So many details, so little time.

So many details, so little time.

As you probably know by now, I’m hosting a big event June 27-28 to attempt to break the world record for the longest, uninterrupted, live webcast. I found out that I was approved by Guinness World Records™ in early May. That meant about just under two months to plan the event, get all the guests, find sponsors, contract a venue, and organize, well, everything. That isn’t much time. Most events are scheduled about six to nine months in advance. I had less than two.

I’ll tell you this much: as much as I know this event is going to be amazing, I certainly learned a thing or two while organizing it. So here are the shortcuts I found for hosting an event at the last minute:

  1. Don’t delay research. As soon as I discovered that Guinness World Records™ required me to hold my event in a public venue so “the public” could come and witness my record-breaking attempt, I was on the phone calling local venues and finding out who would let me host a 36-hour event with an unknown number of people attending at their venue. *Note: I could have saved all this time if I’d done #2 first.
  2. Hire an event planner. I hired my planning company, Eventfull Planning, immediately. And as soon as I did, I was able to start relaxing. They handled a million details from the moment I signed the dotted line. They were hooking me up with a local PR firm, taking meetings to figure out the space planning, working directly with the hotel on menus, getting proposals from videographers to document the event…they were on it. And the great thing was, having Laura Lim, my personal event planner, on the project freed me up to do everything else that I needed to do.
  3. Know your budget. If you don’t have a budget or know what your budget is, it makes it really hard for people to give you estimates. Pick a budget you can afford and stick to it.
  4. Make lists. Immediately. One of the first things I did was to make lists. I made lists of dream guests, dream sponsors, dream media…everything. Who did I want to invite and who did I want to promote? Once I had my lists, I knew where to go next.
  5. Write paragraphs you can re-use. I started writing invitations and sponsor requests right away, but I knew there were some things I’d need to say again and again- to sponsors and potential guests. So I started writing “form paragraphs” that I could copy and paste wherever I needed them. This allowed me to customize the emails to individuals, while also saving a ton of time.
  6. Avoid in-person meetings. I took only one in-person meeting during the planning of this event, and that was with Laura, my event planner from Eventfull Planning, to see the space at our venue. After that, she took all the in-person meetings and I took meetings by phone. I met with one PR rep who said she needed to meet me in person to work with me. Sorry, but that means you’re not hired in my book. In this day and age, there are few things that can’t be handled via phone or email. I love the personal touch, but when you’re on a tight timeline, in-person meetings and drive time are a waste of a precious commodity. Oh…and I may be heading down to see one of my sponsors, but only because he’s making me a signature cocktail that Leo and I need to taste, so it hardly counts as a “meeting.”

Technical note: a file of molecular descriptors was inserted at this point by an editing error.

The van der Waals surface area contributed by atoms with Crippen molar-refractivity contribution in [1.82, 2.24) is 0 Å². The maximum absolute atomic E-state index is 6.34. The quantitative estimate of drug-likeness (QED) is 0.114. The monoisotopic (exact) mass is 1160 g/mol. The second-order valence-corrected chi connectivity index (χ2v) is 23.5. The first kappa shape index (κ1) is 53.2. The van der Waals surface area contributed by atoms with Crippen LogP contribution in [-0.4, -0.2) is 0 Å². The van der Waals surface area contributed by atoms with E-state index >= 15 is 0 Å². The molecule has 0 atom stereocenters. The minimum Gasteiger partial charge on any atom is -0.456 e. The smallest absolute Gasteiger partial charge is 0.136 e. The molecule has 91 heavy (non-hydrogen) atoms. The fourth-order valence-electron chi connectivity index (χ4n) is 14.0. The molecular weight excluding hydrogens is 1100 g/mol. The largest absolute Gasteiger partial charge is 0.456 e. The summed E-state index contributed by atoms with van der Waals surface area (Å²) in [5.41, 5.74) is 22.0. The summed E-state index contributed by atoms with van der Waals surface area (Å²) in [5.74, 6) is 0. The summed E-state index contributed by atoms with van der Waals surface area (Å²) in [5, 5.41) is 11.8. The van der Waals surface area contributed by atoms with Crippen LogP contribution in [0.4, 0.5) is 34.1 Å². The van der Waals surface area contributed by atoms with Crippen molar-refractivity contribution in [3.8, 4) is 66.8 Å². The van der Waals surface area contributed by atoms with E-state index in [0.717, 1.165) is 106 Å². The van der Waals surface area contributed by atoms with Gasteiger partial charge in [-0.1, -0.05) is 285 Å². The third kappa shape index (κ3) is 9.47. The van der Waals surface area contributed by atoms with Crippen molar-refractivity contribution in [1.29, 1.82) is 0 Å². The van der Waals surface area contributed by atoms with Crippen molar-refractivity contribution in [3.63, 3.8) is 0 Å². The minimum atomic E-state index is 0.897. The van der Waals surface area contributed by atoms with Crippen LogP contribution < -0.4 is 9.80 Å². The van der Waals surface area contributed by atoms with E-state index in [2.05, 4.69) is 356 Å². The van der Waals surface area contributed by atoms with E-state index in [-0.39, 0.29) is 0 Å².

7. Hire an assistant. I actually didn’t have an assistant for this event, but if I do another one, I’ll definitely hire someone to handle gathering critical information like headshots, biographies, speaking topics, addresses, phone numbers, etc. Having someone to deal with those kinds of emails will definitely be a time-saver next time.
  8. Let the experts do their jobs. I have to be honest- there have been times that, if I’d let go of my control freak tendencies, I’d have made it easier for Laura to do her job and help me more. The more you can let go, the more people can help you. I spent a full 45 minutes on the phone with Laura going over menus for the after-party. Honestly? I like food, but I don’t eat that much at a party and I don’t much care what the food is. In the end, I actually went with a lot of her recommendations anyway, so I could’ve just given her the budget and let her pick what her experience told her people like. She would’ve done as good a job as I did or better, and we both would’ve saved that 45 minutes.
  9. Make decisions quickly. If you can, make a decision immediately, otherwise your list of “to dos” will pile up. Get used to making fast choices and every time you decide something, it’ll be one more thing you don’t have to do later. And don’t worry about being wrong. Sometimes you’ll be right and sometimes you’ll be wrong. One thing you’ll never be is perfect. That’s okay. Which leads me to…
  10. Let go of perfection. You don’t have to be perfect. It’s okay to make mistakes and you really don’t need to sweat the details. Few people will say, “I can’t believe she had shrimp at that party,” and if they do, you probably don’t want to hang out with them anyway, do you?

Hands down, the best thing I did to save time with this event was to hire an event planner. I’d never worked with one before and had no idea how easy they would make my life. The team at Eventfull Planning has been extraordinary and Laura has handled so many things that would’ve taken me so much time, I couldn’t be more grateful.